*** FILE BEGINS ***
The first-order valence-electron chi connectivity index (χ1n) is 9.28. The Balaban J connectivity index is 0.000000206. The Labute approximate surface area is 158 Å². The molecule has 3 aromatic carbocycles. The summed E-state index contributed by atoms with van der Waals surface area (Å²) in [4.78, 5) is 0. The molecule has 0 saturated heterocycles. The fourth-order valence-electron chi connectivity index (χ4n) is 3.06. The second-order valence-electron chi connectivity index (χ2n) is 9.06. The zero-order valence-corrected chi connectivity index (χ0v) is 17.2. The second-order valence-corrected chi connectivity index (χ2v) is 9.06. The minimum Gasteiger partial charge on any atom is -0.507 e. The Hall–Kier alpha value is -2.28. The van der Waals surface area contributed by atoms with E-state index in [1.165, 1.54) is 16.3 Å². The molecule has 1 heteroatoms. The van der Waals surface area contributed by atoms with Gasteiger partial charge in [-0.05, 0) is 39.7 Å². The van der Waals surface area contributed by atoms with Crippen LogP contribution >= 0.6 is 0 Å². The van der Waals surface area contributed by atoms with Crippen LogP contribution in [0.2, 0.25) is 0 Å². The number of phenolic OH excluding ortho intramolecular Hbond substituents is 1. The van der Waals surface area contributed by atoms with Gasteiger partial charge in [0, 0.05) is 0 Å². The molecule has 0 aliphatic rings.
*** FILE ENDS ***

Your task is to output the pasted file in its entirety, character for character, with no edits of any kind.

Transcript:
The first-order valence-electron chi connectivity index (χ1n) is 9.28. The Balaban J connectivity index is 0.000000206. The Labute approximate surface area is 158 Å². The molecule has 3 aromatic carbocycles. The summed E-state index contributed by atoms with van der Waals surface area (Å²) in [4.78, 5) is 0. The molecule has 0 saturated heterocycles. The fourth-order valence-electron chi connectivity index (χ4n) is 3.06. The second-order valence-electron chi connectivity index (χ2n) is 9.06. The zero-order valence-corrected chi connectivity index (χ0v) is 17.2. The second-order valence-corrected chi connectivity index (χ2v) is 9.06. The minimum Gasteiger partial charge on any atom is -0.507 e. The Hall–Kier alpha value is -2.28. The van der Waals surface area contributed by atoms with E-state index in [1.165, 1.54) is 16.3 Å². The molecule has 1 heteroatoms. The van der Waals surface area contributed by atoms with Gasteiger partial charge in [-0.05, 0) is 39.7 Å². The van der Waals surface area contributed by atoms with Crippen LogP contribution >= 0.6 is 0 Å². The van der Waals surface area contributed by atoms with Crippen LogP contribution in [0.2, 0.25) is 0 Å². The number of phenolic OH excluding ortho intramolecular Hbond substituents is 1. The van der Waals surface area contributed by atoms with Gasteiger partial charge in [0, 0.05) is 0 Å². The molecule has 0 aliphatic rings.